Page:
Farmers are grappling with the twin challenges of Brexit and climate change, and any future Government must ensure they are treated fairly in the transition to a new policy landscape, says Tom Lancaster, head of land, seas and climate at the RSPB.
On the day we go to the polls, it appears we have reached peak uncertainty, and whatever the election brings, I suspect clarity is not a likely outcome.
Whether it’s ‘getting Brexit done’ or a ‘final say’ to get Brexit ‘sorted’ – words which after six long weeks have lost any real meaning – the treadmill of our constitutional crisis is likely to keep on turning for some time.
And yet, there has never been more need for urgent action.
As all parties agree, we are faced with a climate and environment emergency, which affects farming more than any other sector.
Without delay, we need to be developing the policies which support farmers to store and sequester more carbon, to restore wildlife to our farmed environment and to manage the hazards which ‘baked in’ climate change will inevitably bring – more floods, more droughts and sea level rise.
With talk of trade deals, transitions being extended (or not) and the return of ‘deal or no deal’ – unfortunately not the Noel Edmonds version – the temptation will be to wait and see.
This cannot be an option.
Reforming agriculture policy to better support more sustainable food production and nature’s recovery will take time, and we are already looking into the mid-2020s before these policies will be up and running.
Of course, that is if we start straight away.
If a future Government kicks the can down the road now, we are looking at 2030 and beyond before we see any real change, and in the context of runaway climate change and a burgeoning threat of extinction for many UK species, 2030 is well after the horse has bolted.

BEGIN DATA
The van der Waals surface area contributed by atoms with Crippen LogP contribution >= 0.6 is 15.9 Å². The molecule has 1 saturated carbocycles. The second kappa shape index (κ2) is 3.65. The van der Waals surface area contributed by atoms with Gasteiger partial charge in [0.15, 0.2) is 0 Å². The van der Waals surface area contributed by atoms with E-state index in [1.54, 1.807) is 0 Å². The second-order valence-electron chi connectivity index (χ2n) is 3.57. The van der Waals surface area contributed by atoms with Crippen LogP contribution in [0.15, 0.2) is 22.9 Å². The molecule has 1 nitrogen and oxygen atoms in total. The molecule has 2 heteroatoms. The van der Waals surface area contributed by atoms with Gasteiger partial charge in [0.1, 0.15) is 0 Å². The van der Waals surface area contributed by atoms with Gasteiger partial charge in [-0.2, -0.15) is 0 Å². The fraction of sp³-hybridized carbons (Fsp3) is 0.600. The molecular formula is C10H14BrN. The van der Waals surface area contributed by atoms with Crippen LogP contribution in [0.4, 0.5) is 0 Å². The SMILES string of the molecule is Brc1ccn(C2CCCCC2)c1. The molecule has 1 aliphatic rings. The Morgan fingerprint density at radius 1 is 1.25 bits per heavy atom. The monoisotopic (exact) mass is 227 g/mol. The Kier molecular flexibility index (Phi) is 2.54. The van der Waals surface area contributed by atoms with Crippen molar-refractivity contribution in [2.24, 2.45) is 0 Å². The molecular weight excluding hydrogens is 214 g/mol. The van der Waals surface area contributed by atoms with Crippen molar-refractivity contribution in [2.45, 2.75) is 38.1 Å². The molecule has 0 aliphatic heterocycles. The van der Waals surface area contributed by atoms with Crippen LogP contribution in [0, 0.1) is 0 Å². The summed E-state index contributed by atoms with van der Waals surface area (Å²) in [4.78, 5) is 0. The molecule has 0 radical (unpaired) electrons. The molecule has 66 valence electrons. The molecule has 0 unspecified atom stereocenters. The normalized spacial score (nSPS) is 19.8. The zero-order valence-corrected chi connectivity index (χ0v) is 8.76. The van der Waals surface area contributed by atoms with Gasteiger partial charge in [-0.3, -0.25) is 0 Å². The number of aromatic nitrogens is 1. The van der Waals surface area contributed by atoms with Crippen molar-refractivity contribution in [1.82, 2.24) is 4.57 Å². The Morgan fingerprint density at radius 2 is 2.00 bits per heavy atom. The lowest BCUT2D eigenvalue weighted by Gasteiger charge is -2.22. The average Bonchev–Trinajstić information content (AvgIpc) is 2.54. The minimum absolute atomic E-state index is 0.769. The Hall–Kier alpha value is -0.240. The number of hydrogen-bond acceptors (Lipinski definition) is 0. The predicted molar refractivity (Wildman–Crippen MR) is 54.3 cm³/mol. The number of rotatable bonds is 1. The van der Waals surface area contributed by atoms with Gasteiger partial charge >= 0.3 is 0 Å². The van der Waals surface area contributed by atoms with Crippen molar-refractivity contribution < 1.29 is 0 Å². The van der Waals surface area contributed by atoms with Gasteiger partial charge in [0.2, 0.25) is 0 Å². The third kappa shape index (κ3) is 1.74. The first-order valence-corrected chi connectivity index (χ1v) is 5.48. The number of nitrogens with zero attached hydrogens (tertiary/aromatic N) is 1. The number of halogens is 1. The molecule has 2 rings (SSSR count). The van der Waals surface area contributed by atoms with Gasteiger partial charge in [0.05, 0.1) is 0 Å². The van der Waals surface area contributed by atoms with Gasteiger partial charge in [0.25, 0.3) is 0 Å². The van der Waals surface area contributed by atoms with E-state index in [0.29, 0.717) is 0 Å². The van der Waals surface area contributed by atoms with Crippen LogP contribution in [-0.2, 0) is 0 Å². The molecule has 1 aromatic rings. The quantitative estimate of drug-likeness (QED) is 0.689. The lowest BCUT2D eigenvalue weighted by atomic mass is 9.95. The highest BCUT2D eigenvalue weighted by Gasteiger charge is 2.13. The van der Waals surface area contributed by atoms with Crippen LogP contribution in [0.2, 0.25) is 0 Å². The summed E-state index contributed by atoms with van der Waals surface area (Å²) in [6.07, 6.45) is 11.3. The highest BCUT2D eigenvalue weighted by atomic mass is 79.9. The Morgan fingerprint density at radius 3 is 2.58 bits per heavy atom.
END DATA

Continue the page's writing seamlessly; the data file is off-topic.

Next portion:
Reforming policies in the context of such uncertainty is inevitably daunting.
In particular, moving away from direct payments toward ‘public money for public goods’ is an obvious cause for anxiety.
And yet much can be done to manage this change, achieving a just transition for farmers and wildlife.
Much of the modelling which has been done assumes a linear reduction in direct payments for all farmers, exposing farm businesses to a drop in income before new environmental payments kick in to make up the deficit.
But this is not a likely scenario.
In England, Defra – under the current Conservative administration at least – has already said they intend to adopt a progressive approach to reducing payments.
This can be achieved in a way which sees only small reductions for the majority in the first few years of transition, with many retaining a chunky direct payments income as new public goods policies come on stream, with a more rapid withdrawal only kicking in after this point.
In tandem with this progressive approach, future Governments across the UK should couple this with much more active support to the sector to adapt, not just to policy change, but to environmental change as well.
The RSPB has previously called for a Transition Fund to enable this, with support for advice, training and grants which secure win-wins for the environment and productivity.
It is also critical that imports of food under any future trade deals – whether we are inside or outside the EU – meet the same standards as those farmers in the UK are expected to meet.
It is a well-worn Catch 22 situation that the greatest need for changes in public policy often come at the point of maximum challenge and uncertainty.
This is one of those times.
The temptation will be to duck the challenge and kick the can.
But with the environmental crisis we now face, this is not an option.
As soon as the dust settles from this election, work must begin to implement a new policy framework for agriculture, and a just transition toward this which brings the farming community into the heart of a new, green revolution.
Tom can be found tweeting at @tommlancaster